One of the reasons that we chose a resort on the Riviera Maya for our Mexican getaway was its close proximity to the Mayan ruins at Tulum. Visiting this historic site was definitely one of the highlights of our vacation.

I was awed by its location high on a limestone cliff overlooking the beautiful turquoise waters of the Caribbean. The original Mayan name for the settlement was Zama meaning dawn, very apt considering it’s eastern exposure facing the rising sun. It was early explorers who gave the place it’s current name which simply means wall, referring to the stone barricade surrounding it on three sides. The ocean provides protection on the fourth. Tulum was the only Mayan city built on the coast and one of few that were walled.

Within those walls are found the imposing Castillo, or castle, Tulum’s tallest and most famous building. Standing atop the 12 metre bluff, it has a commanding view of the ocean and many miles of coastline. Other buildings that remain today formed the city’s centre where ceremonial and political activities took place. They include the king’s palace, a meeting hall and several temples. Stone outlines are all that remain of lesser buildings that were mostly built of wood.

Tulum was a seaport and a centre of trade. A grassy expanse in front of the palace was once a bustling marketplace. Below, an opening in the offshore reef leads directly into a small cove, its sandy beach a perfect parking lot for trading canoes.

The earliest date found at the site is A.D. 564, inscribed on a stelae, but its heyday is thought to have been between 1000 and 1600 A.D. Looking at the heavy stone structures, the graceful columns and the intricate carvings that can still be seen on some of the walls, one can only wonder at the architectural achievements of the settlement’s early inhabitants and ponder what might have brought about the demise of such a civilization.

El Castillo




King’s Palace

IMG_4738 - Version 2

‘Parking lot’ with lighthouse in the distance


Other structures



Present day inhabitants!


We didn’t actually have to leave our resort to see ruins. Remains of a small temple to the Mayan goddess of fertility are located on the grounds and next to them, parts of a much larger Spanish chapel where some 120 bodies were found interred. Overlooking the ocean near the beach stands a Mayan lighthouse very similar to the one at Tulum.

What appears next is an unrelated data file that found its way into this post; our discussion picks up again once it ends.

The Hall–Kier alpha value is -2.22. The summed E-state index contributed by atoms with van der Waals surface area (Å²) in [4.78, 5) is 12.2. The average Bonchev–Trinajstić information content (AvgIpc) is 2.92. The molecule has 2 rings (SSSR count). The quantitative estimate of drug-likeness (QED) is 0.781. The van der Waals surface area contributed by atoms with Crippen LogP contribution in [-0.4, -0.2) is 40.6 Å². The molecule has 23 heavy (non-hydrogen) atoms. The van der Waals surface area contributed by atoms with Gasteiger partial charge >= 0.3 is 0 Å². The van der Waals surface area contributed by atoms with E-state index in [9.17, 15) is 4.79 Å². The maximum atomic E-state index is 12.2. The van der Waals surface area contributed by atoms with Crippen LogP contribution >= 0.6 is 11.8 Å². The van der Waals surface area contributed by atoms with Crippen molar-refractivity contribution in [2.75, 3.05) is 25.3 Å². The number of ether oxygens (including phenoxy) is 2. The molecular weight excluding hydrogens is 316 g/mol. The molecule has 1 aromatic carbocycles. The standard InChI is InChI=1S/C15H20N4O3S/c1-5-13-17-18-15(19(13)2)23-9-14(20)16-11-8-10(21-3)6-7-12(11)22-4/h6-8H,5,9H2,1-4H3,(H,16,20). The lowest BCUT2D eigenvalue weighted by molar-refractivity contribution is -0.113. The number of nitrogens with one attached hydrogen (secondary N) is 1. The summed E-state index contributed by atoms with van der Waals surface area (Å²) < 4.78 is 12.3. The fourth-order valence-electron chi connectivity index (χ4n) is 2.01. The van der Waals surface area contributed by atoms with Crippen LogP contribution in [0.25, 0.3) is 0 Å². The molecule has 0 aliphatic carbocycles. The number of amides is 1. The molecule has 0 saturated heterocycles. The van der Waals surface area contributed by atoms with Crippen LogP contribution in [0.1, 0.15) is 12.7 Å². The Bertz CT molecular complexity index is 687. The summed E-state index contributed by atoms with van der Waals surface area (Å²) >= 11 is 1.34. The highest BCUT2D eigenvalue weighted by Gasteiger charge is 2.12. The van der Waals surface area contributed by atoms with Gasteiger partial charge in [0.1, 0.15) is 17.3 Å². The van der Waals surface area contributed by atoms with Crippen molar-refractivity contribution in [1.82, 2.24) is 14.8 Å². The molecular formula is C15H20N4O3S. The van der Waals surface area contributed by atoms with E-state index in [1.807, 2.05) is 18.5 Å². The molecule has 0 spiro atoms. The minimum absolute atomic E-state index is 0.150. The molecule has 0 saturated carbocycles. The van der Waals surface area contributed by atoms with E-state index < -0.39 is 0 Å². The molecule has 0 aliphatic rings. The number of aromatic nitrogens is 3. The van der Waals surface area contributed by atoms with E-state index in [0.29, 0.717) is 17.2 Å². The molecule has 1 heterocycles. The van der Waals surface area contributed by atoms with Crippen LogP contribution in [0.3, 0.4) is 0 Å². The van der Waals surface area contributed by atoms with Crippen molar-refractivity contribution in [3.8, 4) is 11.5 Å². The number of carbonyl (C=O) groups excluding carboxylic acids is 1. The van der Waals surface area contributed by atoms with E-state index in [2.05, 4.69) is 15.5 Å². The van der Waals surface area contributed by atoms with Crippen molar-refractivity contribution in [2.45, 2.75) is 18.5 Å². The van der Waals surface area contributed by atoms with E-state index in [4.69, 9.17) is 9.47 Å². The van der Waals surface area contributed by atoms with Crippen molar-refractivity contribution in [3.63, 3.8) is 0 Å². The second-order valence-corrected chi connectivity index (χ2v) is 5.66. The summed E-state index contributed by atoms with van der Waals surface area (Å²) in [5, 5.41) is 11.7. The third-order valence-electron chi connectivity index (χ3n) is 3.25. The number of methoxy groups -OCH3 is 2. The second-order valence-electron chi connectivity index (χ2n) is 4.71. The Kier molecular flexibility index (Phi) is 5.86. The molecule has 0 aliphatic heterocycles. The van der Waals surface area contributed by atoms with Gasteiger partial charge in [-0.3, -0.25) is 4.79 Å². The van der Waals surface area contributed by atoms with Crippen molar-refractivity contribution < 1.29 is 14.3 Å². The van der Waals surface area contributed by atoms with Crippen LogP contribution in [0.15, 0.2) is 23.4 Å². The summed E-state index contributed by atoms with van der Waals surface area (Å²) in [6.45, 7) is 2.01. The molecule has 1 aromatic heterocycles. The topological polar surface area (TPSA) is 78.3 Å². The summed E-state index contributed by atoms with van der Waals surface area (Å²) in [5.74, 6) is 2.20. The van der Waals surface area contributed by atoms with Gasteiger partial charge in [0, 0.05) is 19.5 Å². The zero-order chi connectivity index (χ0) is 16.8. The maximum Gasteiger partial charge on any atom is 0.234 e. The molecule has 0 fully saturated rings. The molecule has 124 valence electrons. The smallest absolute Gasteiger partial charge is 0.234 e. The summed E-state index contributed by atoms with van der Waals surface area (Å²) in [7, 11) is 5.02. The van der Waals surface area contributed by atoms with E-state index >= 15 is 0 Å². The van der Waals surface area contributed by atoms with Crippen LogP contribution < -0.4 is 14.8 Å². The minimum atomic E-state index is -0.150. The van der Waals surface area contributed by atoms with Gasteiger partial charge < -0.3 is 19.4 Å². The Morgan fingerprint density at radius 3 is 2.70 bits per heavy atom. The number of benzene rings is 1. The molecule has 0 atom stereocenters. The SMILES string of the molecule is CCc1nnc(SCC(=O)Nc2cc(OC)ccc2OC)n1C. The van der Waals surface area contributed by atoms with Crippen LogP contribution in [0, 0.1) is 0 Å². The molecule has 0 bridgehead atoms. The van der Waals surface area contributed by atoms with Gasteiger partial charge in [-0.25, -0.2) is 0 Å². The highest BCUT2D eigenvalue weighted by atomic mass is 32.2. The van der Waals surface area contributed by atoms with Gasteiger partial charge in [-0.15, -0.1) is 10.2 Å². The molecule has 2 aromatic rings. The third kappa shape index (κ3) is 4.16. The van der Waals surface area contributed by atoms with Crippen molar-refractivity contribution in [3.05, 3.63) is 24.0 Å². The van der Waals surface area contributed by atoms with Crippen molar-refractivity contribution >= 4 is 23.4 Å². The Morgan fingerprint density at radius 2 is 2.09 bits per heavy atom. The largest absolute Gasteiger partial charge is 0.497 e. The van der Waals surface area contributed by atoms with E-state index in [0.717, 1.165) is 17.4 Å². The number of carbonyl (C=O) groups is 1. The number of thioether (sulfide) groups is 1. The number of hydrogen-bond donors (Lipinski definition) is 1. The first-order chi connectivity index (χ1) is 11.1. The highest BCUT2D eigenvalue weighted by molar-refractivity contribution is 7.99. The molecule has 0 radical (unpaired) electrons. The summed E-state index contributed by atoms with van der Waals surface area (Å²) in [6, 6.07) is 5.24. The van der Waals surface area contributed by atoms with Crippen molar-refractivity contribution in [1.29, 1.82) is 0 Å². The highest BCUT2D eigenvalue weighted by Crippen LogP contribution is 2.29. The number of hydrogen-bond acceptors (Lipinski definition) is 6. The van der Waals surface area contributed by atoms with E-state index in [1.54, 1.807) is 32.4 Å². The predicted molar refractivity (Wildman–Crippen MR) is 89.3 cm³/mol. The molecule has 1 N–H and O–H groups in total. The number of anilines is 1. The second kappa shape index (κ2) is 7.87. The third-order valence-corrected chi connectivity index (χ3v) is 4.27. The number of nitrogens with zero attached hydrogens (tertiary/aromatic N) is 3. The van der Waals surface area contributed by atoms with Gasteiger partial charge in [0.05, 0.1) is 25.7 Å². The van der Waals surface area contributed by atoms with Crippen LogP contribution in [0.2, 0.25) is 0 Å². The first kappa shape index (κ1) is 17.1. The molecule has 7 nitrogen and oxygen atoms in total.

Mayan Temple


Remains of the Spanish chapel


 The lighthouse



6 thoughts on “Tulum

  1. Awesome! I would love to go there.
    Mike & Deanne have seen the Ruins and enjoyed the experience.
    Glad you’re having a great time.
    Oh yes, Congratulations to you and Nathan!

    • We were in Mexico from the 11th to the 21st. We considered going to Xichen Itza but Tulum was closer and we were able to combine it with snorkelling with the sea turtles at Akumal which was great!

  2. This is truly a treat for me, Elaine. I’ve never been to Mexico before and hope to visit one day. I am always fascinated by the Mayan civilization and would love to see whatever that’s left first hand. Thanks for sharing!

I welcome your opinion. Please leave a comment.

Fill in your details below or click an icon to log in:

WordPress.com Logo

You are commenting using your WordPress.com account. Log Out /  Change )

Google+ photo

You are commenting using your Google+ account. Log Out /  Change )

Twitter picture

You are commenting using your Twitter account. Log Out /  Change )

Facebook photo

You are commenting using your Facebook account. Log Out /  Change )


Connecting to %s